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From FE Week:
An adult residential college is facing a financial crisis that threatens its survival following a funding audit and government review.
Northern College, rated grade one by Ofsted with ‘outstanding’ financial health, is locked in a legal dispute with the Education and Skills Funding Agency following claims it has made “errors” worth £1.2 million across 2018/19 and 2019/20.
The alleged errors relate to claimed residential uplift support for learners who were not resident, but the college is contesting the agency’s interpretation of the rules which have been in place for more than a decade.
The ESFA is, however, still demanding repayment of the funding and is extending its audit to cover a further two years, which could increase the clawback.
At the same time, the Barnsley-based college faces having to pay back an additional £660,000 following a significant shortfall in enrolments this year owing to Covid-19, which means they won’t hit the ESFA’s controversial 90 per cent tolerance level.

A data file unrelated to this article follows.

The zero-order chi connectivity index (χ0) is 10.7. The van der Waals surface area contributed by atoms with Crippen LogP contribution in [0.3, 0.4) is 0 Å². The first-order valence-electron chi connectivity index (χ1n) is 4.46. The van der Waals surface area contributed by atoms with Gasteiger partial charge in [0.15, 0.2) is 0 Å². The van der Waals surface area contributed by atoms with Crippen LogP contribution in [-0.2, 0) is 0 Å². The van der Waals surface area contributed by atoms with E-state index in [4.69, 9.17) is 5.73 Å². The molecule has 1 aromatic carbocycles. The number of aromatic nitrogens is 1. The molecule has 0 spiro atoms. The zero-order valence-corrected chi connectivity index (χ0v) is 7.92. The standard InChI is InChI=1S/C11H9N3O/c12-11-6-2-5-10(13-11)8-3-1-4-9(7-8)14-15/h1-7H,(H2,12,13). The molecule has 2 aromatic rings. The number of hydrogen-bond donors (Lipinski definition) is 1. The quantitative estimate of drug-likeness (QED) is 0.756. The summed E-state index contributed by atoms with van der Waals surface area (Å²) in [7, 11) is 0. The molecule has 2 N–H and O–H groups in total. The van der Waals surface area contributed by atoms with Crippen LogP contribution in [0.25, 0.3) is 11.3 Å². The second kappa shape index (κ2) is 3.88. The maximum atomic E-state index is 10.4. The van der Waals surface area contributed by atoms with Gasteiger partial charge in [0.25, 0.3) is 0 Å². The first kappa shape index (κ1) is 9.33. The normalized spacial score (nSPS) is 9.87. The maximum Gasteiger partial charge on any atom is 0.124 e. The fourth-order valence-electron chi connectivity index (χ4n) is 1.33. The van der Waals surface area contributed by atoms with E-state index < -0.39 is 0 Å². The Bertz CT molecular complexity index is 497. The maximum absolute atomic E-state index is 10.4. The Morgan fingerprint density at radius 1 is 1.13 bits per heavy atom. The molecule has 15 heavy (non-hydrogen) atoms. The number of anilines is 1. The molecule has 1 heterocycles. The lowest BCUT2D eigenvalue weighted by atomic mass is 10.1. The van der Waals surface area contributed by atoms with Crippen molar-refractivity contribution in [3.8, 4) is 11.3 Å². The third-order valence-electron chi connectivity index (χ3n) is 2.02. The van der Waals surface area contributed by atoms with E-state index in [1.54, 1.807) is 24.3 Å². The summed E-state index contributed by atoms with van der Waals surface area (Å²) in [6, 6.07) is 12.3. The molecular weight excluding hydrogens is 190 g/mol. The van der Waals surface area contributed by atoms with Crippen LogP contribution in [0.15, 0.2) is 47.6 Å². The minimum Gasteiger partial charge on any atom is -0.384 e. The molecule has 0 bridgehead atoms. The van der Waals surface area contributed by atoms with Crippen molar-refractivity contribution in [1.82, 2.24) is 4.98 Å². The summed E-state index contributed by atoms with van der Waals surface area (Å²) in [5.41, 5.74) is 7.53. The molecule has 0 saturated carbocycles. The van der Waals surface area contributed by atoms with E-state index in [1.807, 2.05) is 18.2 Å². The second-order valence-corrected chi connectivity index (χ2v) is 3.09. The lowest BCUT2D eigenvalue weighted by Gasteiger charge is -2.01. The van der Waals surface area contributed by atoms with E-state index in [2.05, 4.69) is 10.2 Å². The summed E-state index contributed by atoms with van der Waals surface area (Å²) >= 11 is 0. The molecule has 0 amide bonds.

On top of this, the government is conducting a national review of adult residential funding which could remove an uplift which multiplies funding for residential courses by nearly five times as much as the normal rate.
All of these factors are contributing to a “perfect storm” which puts the long-term sustainability of the college at risk.
The FE Commissioner has been asked by the ESFA to conduct a diagnostic assessment and structure and prospect appraisal, which could result in the college being forced to merge.
Supporters of the college have strongly condemned the government for causing its financial woes after years of strong performance.
Writing for FE Week (click here for full opinion article), former DfE director of FE funding Sue Pember, who is now the policy director of adult education network HOLEX, said: “Northern College is not at risk because of anything it could have foreseen but because of the unintended consequences of administrative action DfE may or may not choose to do.”
She described the situation as a “triple whammy” that “could be diverted with joined-up administration and impact assessment”.
MPs are also lobbying to help the college, which was founded in 1977 to train disadvantaged and disengaged adults and operates out of Wentworth Castle, a grade 1 listed building owned by Barnsley Council.